As a community, we can continue to develop this resource and make it even better. We welcome input from both educators and learners as to how we can make this any better. We have set-up a Tricider to help collect feedback on the poster and to enable to community to vote on individual ideas. If you have not used Tricider before, it is very easy to contribute. Simple visit our Tricider and either ‘add an idea’ or vote on the ideas of others. You can also place comments on Tricider or use the comment area on this blog post if your prefer.
We have made this poster available in two formats, the image below and a printable PDF. For best results, print your poster on A3 paper (portrait orientation) and trim the white paper to the sides.
* See https://libguides.hull.ac.uk/ltesummer/conference for Workshop Abstract
The LTE Summer Programme (June 2018) included two days of LTE workshops. I took the opportunity to present an introduction to blended and distance learning. This post offers an introduction to the topic for anyone unable to be there.*
Making the digital shift from traditional face-to-face, on-campus courses to blended or fully distance modes may feel like a challenge but when done well, it can offer exciting and motivational student experiences. Tearning and teaching in 21st century offers potential 24/7 access at a time, place and device of student choice. However, in many cases this transformative potential remains untapped. The lecture continues to be the primary form of content delivery. A consequence of this is similar didactic pedagogic models being transferred to virtual envrionments, and presented as online learning. VLE resembling repositories of files, frequently fail to become the centres of interactivity they have the potential to be. Successful bended and distance eduation requires digital shifts in teaching and learning practice. The tips on these pages cover some of the key changes in attitudes and pratice which need to be made.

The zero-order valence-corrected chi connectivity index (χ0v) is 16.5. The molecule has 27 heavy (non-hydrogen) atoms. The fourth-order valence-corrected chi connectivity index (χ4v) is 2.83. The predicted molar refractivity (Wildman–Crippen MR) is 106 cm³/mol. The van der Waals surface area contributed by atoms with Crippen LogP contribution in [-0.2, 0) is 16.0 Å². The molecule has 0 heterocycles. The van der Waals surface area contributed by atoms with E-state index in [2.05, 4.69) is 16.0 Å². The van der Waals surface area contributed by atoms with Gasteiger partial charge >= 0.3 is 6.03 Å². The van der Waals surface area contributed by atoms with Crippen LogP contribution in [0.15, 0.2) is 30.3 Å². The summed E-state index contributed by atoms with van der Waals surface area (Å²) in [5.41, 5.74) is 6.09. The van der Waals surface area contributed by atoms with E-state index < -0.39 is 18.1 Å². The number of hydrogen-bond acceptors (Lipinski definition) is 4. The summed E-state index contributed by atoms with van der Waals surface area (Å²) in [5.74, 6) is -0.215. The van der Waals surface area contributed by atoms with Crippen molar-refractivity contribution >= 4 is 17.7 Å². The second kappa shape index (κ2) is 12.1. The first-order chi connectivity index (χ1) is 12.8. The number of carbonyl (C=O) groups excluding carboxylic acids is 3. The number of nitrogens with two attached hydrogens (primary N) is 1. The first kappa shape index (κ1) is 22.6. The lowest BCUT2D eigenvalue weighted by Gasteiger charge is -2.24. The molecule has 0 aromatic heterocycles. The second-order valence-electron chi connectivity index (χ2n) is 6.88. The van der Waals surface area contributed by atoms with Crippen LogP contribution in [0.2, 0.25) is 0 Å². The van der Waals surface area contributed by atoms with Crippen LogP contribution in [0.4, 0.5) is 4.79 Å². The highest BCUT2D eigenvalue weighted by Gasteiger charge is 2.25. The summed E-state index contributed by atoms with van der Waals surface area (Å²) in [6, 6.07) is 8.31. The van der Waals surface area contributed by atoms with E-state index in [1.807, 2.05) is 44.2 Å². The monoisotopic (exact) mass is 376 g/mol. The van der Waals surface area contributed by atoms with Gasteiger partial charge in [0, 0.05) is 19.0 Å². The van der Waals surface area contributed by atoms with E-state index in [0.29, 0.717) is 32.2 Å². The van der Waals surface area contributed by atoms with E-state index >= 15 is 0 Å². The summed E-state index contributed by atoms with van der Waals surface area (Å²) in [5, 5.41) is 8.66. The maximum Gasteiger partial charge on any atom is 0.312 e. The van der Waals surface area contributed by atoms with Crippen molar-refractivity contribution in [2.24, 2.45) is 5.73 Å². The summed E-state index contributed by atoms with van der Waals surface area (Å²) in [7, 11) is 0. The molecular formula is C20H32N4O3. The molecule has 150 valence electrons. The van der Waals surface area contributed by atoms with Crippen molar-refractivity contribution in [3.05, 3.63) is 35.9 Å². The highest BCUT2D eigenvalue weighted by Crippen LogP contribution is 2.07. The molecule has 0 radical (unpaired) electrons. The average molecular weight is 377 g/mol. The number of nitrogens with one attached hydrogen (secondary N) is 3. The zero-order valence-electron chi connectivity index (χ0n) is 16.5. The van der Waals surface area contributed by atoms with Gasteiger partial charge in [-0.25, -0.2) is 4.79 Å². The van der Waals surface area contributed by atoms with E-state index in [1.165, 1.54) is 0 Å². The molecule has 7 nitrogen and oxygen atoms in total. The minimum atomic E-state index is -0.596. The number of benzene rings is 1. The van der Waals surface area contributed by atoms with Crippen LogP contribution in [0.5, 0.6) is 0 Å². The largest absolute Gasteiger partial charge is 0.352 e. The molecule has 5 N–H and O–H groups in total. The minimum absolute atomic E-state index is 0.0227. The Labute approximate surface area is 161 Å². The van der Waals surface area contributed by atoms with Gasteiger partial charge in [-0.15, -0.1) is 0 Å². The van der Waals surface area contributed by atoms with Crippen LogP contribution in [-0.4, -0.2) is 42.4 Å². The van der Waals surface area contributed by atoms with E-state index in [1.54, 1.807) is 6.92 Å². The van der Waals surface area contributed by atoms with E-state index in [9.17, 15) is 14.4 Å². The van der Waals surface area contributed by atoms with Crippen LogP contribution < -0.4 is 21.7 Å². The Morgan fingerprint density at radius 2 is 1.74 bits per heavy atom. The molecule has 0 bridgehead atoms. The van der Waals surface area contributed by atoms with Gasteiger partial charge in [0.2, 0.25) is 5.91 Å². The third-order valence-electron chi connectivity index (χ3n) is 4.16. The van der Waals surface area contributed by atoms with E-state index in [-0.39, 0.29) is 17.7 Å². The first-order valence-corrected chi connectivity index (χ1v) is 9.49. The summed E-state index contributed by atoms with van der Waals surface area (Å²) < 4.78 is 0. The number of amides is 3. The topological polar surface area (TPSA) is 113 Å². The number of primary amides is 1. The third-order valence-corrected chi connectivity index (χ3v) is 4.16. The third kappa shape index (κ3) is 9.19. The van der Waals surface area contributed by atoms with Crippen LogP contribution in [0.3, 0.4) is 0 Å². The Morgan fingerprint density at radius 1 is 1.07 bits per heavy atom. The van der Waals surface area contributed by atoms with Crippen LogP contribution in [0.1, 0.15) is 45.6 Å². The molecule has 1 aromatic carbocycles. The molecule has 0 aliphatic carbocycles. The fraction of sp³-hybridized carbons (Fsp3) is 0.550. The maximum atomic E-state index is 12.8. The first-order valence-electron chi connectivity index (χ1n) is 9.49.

Quotes have been taken from an online teacher education course where particpants were encouraged to keep a reflective journal. Here they wrote about the transfer of new learning to their own practice. Journal entries have been used with permission.
Tip 1: busting myths of digital confidence
Remember: When it comes to digital technologies colleagues/students might be less confident than you think but disguise it well. This quote shows blended learning